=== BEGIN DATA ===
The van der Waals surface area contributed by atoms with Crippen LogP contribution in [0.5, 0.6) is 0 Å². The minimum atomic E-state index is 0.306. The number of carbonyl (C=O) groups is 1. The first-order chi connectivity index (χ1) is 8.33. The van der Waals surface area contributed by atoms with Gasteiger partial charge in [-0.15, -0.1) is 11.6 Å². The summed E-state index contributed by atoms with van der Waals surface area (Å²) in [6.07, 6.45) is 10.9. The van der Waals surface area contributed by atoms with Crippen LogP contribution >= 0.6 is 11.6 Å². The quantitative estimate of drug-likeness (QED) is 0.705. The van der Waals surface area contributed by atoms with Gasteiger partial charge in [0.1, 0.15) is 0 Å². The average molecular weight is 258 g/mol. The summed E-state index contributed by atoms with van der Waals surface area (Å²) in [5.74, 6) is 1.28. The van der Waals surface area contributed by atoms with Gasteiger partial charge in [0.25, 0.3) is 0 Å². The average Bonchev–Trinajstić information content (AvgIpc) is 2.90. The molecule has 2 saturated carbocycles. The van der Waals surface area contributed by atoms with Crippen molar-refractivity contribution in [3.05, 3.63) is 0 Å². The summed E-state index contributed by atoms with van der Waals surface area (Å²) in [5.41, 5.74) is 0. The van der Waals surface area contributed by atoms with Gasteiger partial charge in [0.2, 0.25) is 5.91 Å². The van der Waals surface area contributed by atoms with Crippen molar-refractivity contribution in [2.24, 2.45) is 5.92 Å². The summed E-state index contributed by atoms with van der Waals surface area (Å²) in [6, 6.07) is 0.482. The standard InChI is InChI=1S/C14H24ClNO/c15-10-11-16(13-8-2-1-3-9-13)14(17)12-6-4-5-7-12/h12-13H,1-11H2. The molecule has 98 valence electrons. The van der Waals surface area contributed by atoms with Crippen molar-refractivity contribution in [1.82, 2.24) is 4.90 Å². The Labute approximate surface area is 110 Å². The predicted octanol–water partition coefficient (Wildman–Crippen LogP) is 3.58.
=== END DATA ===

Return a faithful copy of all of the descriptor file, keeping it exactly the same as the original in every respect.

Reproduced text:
The van der Waals surface area contributed by atoms with Crippen LogP contribution in [0.5, 0.6) is 0 Å². The minimum atomic E-state index is 0.306. The number of carbonyl (C=O) groups is 1. The first-order chi connectivity index (χ1) is 8.33. The van der Waals surface area contributed by atoms with Gasteiger partial charge in [-0.15, -0.1) is 11.6 Å². The summed E-state index contributed by atoms with van der Waals surface area (Å²) in [6.07, 6.45) is 10.9. The van der Waals surface area contributed by atoms with Crippen LogP contribution >= 0.6 is 11.6 Å². The quantitative estimate of drug-likeness (QED) is 0.705. The van der Waals surface area contributed by atoms with Gasteiger partial charge in [0.1, 0.15) is 0 Å². The average molecular weight is 258 g/mol. The summed E-state index contributed by atoms with van der Waals surface area (Å²) in [5.74, 6) is 1.28. The van der Waals surface area contributed by atoms with Gasteiger partial charge in [0.25, 0.3) is 0 Å². The average Bonchev–Trinajstić information content (AvgIpc) is 2.90. The molecule has 2 saturated carbocycles. The van der Waals surface area contributed by atoms with Crippen molar-refractivity contribution in [3.05, 3.63) is 0 Å². The summed E-state index contributed by atoms with van der Waals surface area (Å²) in [5.41, 5.74) is 0. The van der Waals surface area contributed by atoms with Gasteiger partial charge in [0.2, 0.25) is 5.91 Å². The van der Waals surface area contributed by atoms with Crippen molar-refractivity contribution in [2.24, 2.45) is 5.92 Å². The summed E-state index contributed by atoms with van der Waals surface area (Å²) in [6, 6.07) is 0.482. The standard InChI is InChI=1S/C14H24ClNO/c15-10-11-16(13-8-2-1-3-9-13)14(17)12-6-4-5-7-12/h12-13H,1-11H2. The molecule has 98 valence electrons. The van der Waals surface area contributed by atoms with Crippen molar-refractivity contribution in [1.82, 2.24) is 4.90 Å². The Labute approximate surface area is 110 Å². The predicted octanol–water partition coefficient (Wildman–Crippen LogP) is 3.58.